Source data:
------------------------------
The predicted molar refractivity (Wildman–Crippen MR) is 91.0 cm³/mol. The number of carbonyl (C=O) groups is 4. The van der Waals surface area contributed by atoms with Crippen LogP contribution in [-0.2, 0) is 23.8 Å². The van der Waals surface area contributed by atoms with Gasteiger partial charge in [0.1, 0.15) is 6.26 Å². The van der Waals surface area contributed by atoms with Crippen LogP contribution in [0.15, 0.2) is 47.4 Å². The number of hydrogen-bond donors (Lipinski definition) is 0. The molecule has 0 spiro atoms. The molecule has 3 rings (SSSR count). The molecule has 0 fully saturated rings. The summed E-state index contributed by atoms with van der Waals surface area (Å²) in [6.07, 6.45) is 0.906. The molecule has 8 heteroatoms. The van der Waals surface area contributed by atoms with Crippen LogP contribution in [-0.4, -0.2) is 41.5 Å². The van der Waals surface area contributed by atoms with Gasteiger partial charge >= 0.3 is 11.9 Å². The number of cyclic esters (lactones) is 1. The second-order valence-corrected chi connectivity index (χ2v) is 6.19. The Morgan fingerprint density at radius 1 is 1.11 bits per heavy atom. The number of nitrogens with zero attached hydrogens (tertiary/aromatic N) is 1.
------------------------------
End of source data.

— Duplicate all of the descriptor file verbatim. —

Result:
The predicted molar refractivity (Wildman–Crippen MR) is 91.0 cm³/mol. The number of carbonyl (C=O) groups is 4. The van der Waals surface area contributed by atoms with Crippen LogP contribution in [-0.2, 0) is 23.8 Å². The van der Waals surface area contributed by atoms with Gasteiger partial charge in [0.1, 0.15) is 6.26 Å². The van der Waals surface area contributed by atoms with Crippen LogP contribution in [0.15, 0.2) is 47.4 Å². The number of hydrogen-bond donors (Lipinski definition) is 0. The molecule has 0 spiro atoms. The molecule has 3 rings (SSSR count). The molecule has 0 fully saturated rings. The summed E-state index contributed by atoms with van der Waals surface area (Å²) in [6.07, 6.45) is 0.906. The molecule has 8 heteroatoms. The van der Waals surface area contributed by atoms with Crippen LogP contribution in [-0.4, -0.2) is 41.5 Å². The van der Waals surface area contributed by atoms with Gasteiger partial charge >= 0.3 is 11.9 Å². The number of cyclic esters (lactones) is 1. The second-order valence-corrected chi connectivity index (χ2v) is 6.19. The Morgan fingerprint density at radius 1 is 1.11 bits per heavy atom. The number of nitrogens with zero attached hydrogens (tertiary/aromatic N) is 1.